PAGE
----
In past articles, I have written about behaviors and style characteristics that tend not to be valued by organizations and that have proven often to be the underpinnings of why some security leaders fail in their roles. The counterbalance to that are leadership attributes and behaviors that are essential for success.
Arkansas Governor Asa Hutchinson announced the creation of a task force to study and analyze best practices and procedures for recruiting, training and maintaining law enforcement officers in the state.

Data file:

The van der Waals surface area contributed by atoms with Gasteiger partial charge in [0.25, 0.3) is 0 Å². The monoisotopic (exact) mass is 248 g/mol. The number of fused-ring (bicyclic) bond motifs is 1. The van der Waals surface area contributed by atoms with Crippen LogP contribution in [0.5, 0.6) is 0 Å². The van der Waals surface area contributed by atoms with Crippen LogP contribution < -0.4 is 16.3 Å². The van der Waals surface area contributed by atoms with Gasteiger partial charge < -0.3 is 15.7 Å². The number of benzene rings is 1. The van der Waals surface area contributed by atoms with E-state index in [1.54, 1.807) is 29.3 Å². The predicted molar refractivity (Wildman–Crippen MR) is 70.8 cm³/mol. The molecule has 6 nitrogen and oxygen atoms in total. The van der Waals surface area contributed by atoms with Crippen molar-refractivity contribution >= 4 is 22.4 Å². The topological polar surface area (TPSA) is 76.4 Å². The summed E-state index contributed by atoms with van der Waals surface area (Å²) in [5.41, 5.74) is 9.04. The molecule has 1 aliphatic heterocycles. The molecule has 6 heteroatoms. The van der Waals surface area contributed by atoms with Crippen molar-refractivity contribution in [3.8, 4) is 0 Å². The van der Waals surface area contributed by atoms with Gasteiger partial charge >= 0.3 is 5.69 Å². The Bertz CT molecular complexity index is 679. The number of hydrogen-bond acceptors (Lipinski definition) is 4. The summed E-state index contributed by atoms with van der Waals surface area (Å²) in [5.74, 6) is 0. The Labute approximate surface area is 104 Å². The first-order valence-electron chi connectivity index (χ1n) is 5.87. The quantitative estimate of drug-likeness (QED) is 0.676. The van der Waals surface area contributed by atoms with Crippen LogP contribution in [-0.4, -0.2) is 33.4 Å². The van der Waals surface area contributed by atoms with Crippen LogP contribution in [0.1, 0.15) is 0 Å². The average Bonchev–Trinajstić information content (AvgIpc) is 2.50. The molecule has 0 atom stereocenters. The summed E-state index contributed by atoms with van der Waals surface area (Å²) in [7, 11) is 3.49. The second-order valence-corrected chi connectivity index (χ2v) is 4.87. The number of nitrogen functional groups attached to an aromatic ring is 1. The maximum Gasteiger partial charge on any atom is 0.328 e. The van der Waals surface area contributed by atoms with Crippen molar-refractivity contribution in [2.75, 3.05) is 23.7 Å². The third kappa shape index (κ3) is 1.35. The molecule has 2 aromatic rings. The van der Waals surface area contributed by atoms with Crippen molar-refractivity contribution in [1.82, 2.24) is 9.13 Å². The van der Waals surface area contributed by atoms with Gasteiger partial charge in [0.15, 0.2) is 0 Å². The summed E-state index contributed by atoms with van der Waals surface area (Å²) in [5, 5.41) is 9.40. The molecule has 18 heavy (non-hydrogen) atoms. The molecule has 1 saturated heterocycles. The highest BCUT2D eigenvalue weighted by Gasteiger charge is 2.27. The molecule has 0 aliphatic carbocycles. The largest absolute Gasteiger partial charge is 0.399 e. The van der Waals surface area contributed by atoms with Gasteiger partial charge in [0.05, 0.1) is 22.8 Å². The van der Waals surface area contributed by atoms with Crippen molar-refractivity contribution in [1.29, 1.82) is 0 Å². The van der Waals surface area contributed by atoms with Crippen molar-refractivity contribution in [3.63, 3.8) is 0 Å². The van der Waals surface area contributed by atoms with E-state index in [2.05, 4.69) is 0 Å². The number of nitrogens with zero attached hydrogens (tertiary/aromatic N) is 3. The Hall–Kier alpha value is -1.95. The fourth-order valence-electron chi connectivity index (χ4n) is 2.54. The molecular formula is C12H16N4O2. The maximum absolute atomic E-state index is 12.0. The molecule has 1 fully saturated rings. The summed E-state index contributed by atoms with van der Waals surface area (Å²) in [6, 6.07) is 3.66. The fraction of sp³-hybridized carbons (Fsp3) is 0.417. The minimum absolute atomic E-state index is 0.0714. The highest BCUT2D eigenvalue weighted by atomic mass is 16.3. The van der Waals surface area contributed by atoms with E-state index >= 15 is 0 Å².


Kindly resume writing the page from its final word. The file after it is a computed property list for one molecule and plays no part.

It is no secret that finding and recruiting strong Chief Information Security Officer (CISO) candidates is far from easy. Many CISOs typically stay in a role for a few years and subsequently are not able to dedicate adequate time to the development of junior leaders who could become the next wave of security leaders. Most organizations are forced to look externally for the experience they require. However, looking for outside hires also contributes to the shortage of potential internal leaders, as skilled professionals are often overlooked. For the security industry to thrive, this needs to change, and it starts with grooming the next generation of leaders.
As you advance your security career into senior and executive levels, occasions may arise where your personal values may conflict with those in the organization. How will you handle ethical challenges that may have career and life-long impacts?